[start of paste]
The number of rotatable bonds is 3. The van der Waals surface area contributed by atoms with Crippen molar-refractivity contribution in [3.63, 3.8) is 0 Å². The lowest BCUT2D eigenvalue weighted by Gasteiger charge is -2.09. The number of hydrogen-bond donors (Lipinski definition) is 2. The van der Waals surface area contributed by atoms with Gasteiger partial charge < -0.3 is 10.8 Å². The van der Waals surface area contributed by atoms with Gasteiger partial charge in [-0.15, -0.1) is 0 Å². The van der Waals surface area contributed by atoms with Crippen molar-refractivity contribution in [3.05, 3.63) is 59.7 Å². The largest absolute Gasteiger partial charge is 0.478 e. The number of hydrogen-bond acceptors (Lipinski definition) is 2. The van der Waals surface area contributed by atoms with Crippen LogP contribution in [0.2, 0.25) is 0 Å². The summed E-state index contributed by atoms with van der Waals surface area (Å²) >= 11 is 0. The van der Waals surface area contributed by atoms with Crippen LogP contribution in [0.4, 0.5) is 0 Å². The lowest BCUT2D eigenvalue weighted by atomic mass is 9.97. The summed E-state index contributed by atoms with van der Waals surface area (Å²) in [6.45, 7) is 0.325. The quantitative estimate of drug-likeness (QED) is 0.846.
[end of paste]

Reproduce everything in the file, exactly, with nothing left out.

The number of rotatable bonds is 3. The van der Waals surface area contributed by atoms with Crippen molar-refractivity contribution in [3.63, 3.8) is 0 Å². The lowest BCUT2D eigenvalue weighted by Gasteiger charge is -2.09. The number of hydrogen-bond donors (Lipinski definition) is 2. The van der Waals surface area contributed by atoms with Gasteiger partial charge < -0.3 is 10.8 Å². The van der Waals surface area contributed by atoms with Gasteiger partial charge in [-0.15, -0.1) is 0 Å². The van der Waals surface area contributed by atoms with Crippen molar-refractivity contribution in [3.05, 3.63) is 59.7 Å². The largest absolute Gasteiger partial charge is 0.478 e. The number of hydrogen-bond acceptors (Lipinski definition) is 2. The van der Waals surface area contributed by atoms with Crippen LogP contribution in [0.2, 0.25) is 0 Å². The summed E-state index contributed by atoms with van der Waals surface area (Å²) >= 11 is 0. The van der Waals surface area contributed by atoms with Crippen LogP contribution in [0.4, 0.5) is 0 Å². The lowest BCUT2D eigenvalue weighted by atomic mass is 9.97. The summed E-state index contributed by atoms with van der Waals surface area (Å²) in [6.45, 7) is 0.325. The quantitative estimate of drug-likeness (QED) is 0.846.